What Is Mobile Broadband/Mobile Video?
3G mobile networks have been with us since the early 2000s, and bring several enhanced services, notably in the areas of data and video.
Video is delivered to mobile largely in one of two ways: either via "video calling" or via mobile data. Video calling is an intrinsic feature of 3G and allows voice, video, and control information to travel on the standard wireless interface. This allows person-to-person video calling, or perhaps more interestingly, services employing a "video gateway" and a network-based application. Some obvious applications are video conference integration for mobile users, and social networking. However, it is also possible to build applications with a visual interface, where the "app" itself lives in the network rather than in the handset, which is advantageous for handsets that are not smartphones, but still have video calling capabilities.
Smartphones have driven mobile data growth, with users wanting mobile email, or even full internet access. Following the smartphones' success are a plethora of connected devices like the Apple's iPad and Dell's Streak, and netbooks that are often internet-enabled, using inexpensive 3G USB modems. High-Speed Downlink Packet Access (HSPA) networks are rapidly being rolled out to meet the need for data, with more than 200 live today offering 3.6 Mbps or higher [GSMA]. Even faster and more cost-effective networks, using HSPA+ and Long Term Evolution (LTE), are already in the planning stages. Data has become a staple service for Cellcos, and a way to offer a whole series of services including VoIP and video.
Mobile Broadband/Mobile Video Market Trends
Video is a fast-growing source of traffic on the internet, which has been made possible by the worldwide growth of flat-rate home broadband services. The many different applications for video include video blogs/video share, conferencing/video calling, IPTV entertainment services, and many other vertical uses, including security and health. YouTube, which launched in 2005, popularized video sharing and personifies the "over-the-top" approach; that is, sending video via the public internet, to any internet-connected device, including mobile. This approach is now also used by services like Hulu and the iPlayer (BBC), which transmit "catch-up" TV via the internet.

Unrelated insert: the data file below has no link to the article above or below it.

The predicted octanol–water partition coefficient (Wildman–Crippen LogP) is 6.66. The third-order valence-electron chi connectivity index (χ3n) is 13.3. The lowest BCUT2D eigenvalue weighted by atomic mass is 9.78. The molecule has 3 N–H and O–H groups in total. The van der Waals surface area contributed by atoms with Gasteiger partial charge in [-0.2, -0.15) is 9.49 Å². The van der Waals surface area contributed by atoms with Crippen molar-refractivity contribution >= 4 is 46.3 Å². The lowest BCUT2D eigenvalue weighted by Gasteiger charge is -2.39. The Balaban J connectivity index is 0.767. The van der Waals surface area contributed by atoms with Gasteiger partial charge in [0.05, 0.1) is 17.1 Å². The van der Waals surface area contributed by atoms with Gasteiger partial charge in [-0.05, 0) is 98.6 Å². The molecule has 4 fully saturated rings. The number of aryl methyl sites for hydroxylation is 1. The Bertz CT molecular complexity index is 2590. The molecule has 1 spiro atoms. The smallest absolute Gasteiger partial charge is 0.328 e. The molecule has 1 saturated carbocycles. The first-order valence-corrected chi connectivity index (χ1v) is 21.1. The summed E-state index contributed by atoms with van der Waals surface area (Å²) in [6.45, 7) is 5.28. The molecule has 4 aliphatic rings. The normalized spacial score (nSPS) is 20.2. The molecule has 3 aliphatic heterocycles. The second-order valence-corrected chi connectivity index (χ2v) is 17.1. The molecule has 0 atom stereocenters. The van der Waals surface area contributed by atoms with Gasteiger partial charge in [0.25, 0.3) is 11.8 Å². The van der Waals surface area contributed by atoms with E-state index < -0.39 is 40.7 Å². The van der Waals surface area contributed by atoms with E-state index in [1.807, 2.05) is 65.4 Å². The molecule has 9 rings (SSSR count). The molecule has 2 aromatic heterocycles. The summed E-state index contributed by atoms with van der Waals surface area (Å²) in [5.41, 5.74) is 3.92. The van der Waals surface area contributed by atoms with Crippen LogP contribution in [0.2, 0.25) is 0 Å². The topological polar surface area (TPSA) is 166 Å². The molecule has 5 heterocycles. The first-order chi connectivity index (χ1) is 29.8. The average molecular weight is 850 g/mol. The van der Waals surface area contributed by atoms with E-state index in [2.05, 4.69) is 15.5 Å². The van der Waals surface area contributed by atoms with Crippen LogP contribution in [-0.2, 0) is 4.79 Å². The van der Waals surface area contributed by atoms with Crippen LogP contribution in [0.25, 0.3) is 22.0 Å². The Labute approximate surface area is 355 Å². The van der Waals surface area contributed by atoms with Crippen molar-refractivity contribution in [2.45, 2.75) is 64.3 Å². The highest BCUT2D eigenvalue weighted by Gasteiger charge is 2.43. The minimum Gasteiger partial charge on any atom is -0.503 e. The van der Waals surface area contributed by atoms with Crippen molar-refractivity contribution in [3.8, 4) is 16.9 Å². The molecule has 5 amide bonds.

In the last couple of years, mobile broadband has reached a tipping point in terms of price and capability through data services like HSPA and Evolution-Data Optimized (EV-DO). So today, video is also reaching out to mobile endpoints, and there has been an explosion in video capture, manipulation, messaging, and broadcast. The technology has raced ahead, but now the business models need to catch up, with services that connect video with money.
Benefits of Mobile Broadband/Mobile Video
With the falling price of consumer devices and the expanding possibilities of video delivery via the internet and TCP/IP, consumers are faced with a growing choice of entertainment and information possibilities. Video is now used more than ever for two-way communication and messaging, surveillance, entertainment, and social networking.
The mobile world offers more choices, too. People want to do more with their mobile devices, and this means not just watching television, but also interacting with mobile services. Mobile interactivity means that mobile users can use video-based application platforms (sometimes called IVVR or Interactive Voice and Video Response) to perform many of the same services that they could get using an internet connection on a PC; for example, check-in for a flight, order a book, take part in an online auction, get a horoscope, or reset a lost password. As smartphones (and now tablets and netbooks) get more and more powerful, the full experience of the web is coming to the mobile user, and this means that the full experience of video is coming along, too.